Verizon Communications said it will appeal a federal district court's permanent injunction barring it from using two ActiveVideo Networks patents even as it works with Cisco Systems on changes to its video-on-demand service to avoid using the ActiveVideo patents in question.
On Nov. 23, in Judge Raymond Jackson of the U.S. District Court for the Eastern District of Virginia issued an injunction that requires Verizon to stop infringing patents held by ActiveVideo effective May 23, 2012, and to pay $2.74 per subscriber in monthly royalties to the vendor until then.
In a statement Friday, Verizon said it would appeal the injunction ruling, as well as the damages awarded and the underlying decision of infringement.
"We are confident that the finding of a patent violation will be overturned on appeal," Verizon senior vice president and deputy general counsel John Thorne said in a statement. "In the meantime we are working with the vendor of our equipment, Cisco Systems, to implement changes that will end any argument about the use of ActiveVideo's patents."
ActiveVideo, whose largest customer is Cablevision Systems, originally sued the telco in May 2010.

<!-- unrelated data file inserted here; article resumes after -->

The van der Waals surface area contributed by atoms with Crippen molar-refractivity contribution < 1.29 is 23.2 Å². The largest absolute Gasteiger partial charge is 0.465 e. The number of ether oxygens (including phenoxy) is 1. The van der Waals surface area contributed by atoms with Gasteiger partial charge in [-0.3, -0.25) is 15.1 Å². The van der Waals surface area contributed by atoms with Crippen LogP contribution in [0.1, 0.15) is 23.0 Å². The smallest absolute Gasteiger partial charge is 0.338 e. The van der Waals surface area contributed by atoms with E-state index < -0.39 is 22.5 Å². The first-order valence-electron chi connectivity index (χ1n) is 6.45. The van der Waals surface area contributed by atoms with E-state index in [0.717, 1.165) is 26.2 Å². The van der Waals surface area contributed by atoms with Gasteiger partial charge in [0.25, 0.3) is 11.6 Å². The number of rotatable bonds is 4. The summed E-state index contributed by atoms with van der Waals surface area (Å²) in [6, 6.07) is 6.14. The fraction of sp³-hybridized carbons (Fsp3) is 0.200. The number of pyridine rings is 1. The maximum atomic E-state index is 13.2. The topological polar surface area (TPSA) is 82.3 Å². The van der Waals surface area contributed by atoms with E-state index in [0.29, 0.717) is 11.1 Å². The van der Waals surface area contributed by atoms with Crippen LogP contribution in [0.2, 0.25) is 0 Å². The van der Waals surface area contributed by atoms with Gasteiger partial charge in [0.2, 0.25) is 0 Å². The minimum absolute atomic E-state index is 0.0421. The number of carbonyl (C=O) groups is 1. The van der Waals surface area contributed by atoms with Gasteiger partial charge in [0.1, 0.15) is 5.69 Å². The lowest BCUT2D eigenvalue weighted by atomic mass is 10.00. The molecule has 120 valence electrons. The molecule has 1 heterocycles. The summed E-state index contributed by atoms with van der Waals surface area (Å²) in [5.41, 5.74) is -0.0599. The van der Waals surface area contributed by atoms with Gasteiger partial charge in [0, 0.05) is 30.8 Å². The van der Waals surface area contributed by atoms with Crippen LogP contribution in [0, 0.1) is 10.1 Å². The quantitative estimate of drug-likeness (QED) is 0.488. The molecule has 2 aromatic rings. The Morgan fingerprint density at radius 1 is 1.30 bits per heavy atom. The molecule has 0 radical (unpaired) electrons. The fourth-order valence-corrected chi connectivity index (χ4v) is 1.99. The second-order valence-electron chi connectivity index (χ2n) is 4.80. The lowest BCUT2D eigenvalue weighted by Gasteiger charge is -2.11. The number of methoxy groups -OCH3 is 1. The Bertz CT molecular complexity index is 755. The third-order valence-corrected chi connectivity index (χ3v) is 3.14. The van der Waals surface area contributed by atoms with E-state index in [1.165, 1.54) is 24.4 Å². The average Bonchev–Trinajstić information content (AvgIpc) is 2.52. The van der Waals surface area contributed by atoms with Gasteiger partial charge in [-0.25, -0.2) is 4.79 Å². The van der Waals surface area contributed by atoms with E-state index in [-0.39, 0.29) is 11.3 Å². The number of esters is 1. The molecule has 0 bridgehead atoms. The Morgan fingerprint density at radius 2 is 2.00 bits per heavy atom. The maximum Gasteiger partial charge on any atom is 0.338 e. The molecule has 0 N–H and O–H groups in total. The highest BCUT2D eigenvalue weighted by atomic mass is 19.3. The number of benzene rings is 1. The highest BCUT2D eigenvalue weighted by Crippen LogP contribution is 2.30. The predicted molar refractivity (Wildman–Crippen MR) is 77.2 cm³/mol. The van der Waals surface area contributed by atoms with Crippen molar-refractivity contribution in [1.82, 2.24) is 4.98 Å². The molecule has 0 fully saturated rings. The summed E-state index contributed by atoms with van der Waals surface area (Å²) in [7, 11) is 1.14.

In a statement, ActiveVideo president and CEO Jeff Miller said, "In order for Verizon to avoid infringing our pioneering technology it will have to significantly redesign FiOS TV and likely remove much of the functionality that consumers demand. Verizon's continued refusal to accept the numerous court rulings and the jury's verdict is not in the best interests of its customers or shareholders, and ActiveVideo is confident the appellate courts will agree."
Under the terms of Judge Jackson's order, Verizon must pay damages of $2.74 per FiOS TV subscriber per month starting Dec. 1 related to the FiOS video-on-demand service. As of Sept. 30 had 3.98 million FiOS TV subscribers, so the telco would owe at least $10.9 million per month to ActiveVideo until the permanent injunction goes into effect.
In August, a jury in the U.S. District Court for the Eastern District of Virginia found Verizon's FiOS TV violated four of five patents asserted by ActiveVideo and awarded ActiveVideo $115 million in damages.
ActiveVideo subsequently filed a motion for an injunction barring Verizon from using two of the patents -- pertaining to their use in the FiOS VOD service -- and last month Judge Jackson added at least $24.1 million in supplemental damages and interest to the amount Verizon must pay to ActiveVideo.